1. Immunology and Inflammation
  2. Microbiology and Infectious Disease
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Public Health: Add mass spectrometry to the pandemic toolbox

  1. Bart Van Puyvelde
  2. Maarten Dhaenens  Is a corresponding author
  1. Laboratory of Pharmaceutical Biotechnology, Ghent University, Belgium
  2. ProGenTomics, Belgium
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Cite this article as: eLife 2021;10:e75471 doi: 10.7554/eLife.75471


A new protocol step improves robustness and ease-of-use for mass spectrometry in the clinic, opening the door to mass deployment to monitor infectious agents.

Main text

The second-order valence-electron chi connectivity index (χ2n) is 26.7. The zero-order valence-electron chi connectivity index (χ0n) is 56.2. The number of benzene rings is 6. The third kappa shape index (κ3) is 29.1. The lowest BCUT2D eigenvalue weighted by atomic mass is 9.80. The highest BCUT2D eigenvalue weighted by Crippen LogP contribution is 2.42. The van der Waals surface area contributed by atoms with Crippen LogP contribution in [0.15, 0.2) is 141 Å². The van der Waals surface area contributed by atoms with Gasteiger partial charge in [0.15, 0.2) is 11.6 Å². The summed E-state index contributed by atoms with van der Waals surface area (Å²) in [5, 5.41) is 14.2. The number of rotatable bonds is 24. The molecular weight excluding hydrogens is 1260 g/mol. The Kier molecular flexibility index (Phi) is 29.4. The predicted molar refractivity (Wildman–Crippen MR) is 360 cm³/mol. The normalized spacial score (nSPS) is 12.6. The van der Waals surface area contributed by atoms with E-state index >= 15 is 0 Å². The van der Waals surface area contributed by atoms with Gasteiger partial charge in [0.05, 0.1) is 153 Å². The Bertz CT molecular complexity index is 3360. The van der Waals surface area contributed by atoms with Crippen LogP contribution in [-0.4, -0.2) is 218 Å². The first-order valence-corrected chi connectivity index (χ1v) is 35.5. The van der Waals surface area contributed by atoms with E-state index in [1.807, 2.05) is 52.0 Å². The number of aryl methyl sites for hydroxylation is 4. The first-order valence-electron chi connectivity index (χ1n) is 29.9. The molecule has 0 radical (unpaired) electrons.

Widespread testing has become a cornerstone of the response against the COVID-19 pandemic. So far, this has almost exclusively been done by detecting the genetic information of the SARS-CoV-2 virus (its mRNA) using tests such as RT-PCR. This approach is efficient, relatively simple and acceptably cheap. However, only relying on one type of technology can lead to supply shortages, and it makes it difficult to assess how well the method fares in terms of sensitivity, false positives and false negatives (Woolston, 2021). Additionally, while RT-PCR tests can assess whether someone is carrying the virus, they cannot reveal how many viral particles someone is releasing into the environment, how infectious a person is, or how a patient will fare. The pandemic ‘readiness toolbox’ must therefore be extended to include methods that can detect other types of biomolecules beyond mRNA, such as viral proteins and peptides (Evans et al., 2021).